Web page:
Fall 1991 • Vol. XIII No. 4 Fiction |

Winter Sky

Because they had both been married once before, the ceremony was short. Her aunt Aya wore a light gray kimono and Mr. Kimura a plain dark suit. They sat in the middle of Yuki's grandparents' largest room, the one the Buddhist altar was in. The grandparents, Uncle Kenji and his wife, and Yuki sat in a circle around them. While the priest in his white robe waved a green festooned wand over the couple and chanted, Yuki thought of a folk story her mother had told her a long time ago. Eight children sat in a circle singing and playing. Sometimes, a ninth child, neither a boy nor a girl, appeared and then disappeared. Soon the other eight noticed and began to chant, "Someone's missing, someone's here, someone's missing, someone's here," while the ninth child, the pale one, continued to appear and disappear. The chant whirled around Yuki's mind the way the bare trees of February had flown past the train window early that morning on her way. For the second time after her mother's death and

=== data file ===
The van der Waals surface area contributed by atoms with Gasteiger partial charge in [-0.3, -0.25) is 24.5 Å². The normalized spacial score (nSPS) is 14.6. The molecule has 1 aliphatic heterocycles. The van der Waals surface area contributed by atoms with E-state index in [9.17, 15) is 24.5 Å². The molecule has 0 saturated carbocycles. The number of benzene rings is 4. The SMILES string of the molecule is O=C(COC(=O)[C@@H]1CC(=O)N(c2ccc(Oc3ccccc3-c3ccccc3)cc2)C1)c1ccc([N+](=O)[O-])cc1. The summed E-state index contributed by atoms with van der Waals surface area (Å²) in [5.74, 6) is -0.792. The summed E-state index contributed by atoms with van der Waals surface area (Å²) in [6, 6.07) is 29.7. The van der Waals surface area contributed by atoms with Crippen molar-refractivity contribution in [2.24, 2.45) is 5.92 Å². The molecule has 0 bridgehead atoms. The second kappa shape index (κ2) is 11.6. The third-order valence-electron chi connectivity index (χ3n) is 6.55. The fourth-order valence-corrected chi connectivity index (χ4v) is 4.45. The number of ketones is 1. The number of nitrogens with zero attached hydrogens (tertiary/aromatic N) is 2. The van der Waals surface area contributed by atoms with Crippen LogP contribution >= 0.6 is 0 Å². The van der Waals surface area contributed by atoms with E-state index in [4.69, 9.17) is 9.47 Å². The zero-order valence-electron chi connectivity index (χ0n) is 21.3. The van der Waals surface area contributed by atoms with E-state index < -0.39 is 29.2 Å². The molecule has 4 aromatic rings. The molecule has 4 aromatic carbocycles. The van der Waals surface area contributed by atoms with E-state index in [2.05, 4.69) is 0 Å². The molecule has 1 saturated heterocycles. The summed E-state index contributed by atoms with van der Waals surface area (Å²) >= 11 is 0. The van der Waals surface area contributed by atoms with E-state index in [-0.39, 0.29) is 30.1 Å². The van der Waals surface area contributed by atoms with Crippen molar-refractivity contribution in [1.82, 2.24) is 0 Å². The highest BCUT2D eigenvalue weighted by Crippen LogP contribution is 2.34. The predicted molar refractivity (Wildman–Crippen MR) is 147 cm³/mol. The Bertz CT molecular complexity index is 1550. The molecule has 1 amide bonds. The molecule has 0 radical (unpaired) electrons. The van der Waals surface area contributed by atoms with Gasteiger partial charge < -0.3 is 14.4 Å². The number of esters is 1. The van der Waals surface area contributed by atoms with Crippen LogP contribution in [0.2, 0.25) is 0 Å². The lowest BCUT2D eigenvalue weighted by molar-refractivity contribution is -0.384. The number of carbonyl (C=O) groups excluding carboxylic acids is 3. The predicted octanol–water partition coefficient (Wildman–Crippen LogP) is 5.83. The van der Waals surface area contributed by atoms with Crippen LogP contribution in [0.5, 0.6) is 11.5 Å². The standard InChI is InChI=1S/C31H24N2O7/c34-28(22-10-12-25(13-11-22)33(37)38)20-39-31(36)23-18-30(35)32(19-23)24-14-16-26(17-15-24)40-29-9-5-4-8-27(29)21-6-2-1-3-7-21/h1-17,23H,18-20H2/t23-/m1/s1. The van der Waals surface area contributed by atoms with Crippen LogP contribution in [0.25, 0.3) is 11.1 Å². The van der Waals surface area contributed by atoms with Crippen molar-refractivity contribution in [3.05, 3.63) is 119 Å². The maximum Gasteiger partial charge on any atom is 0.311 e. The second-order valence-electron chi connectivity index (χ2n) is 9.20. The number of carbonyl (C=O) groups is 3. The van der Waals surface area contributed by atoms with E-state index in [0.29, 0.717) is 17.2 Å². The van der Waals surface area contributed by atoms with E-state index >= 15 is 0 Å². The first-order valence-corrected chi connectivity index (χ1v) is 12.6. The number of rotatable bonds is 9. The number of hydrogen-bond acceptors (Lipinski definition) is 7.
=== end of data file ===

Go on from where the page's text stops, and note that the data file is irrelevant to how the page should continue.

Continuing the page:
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Kyoko Mori is the author of three nonfiction books (The Dream of Water; Polite Lies; Yarn) and four novels (Shizuko’s Daughter; One Bird; Stone Field, True Arrow; Barn Cat). Her stories and essays have appeared in Harvard Review, Fourth Genre, Ploughshares, the American Scholar, Conjunctions, The Best American Essays, and other journals and anthologies. She lives in Washington, DC and teaches in George Mason University’s MFA Program in Creative Writing and Lesley University’s Low-Residency MFA Program.

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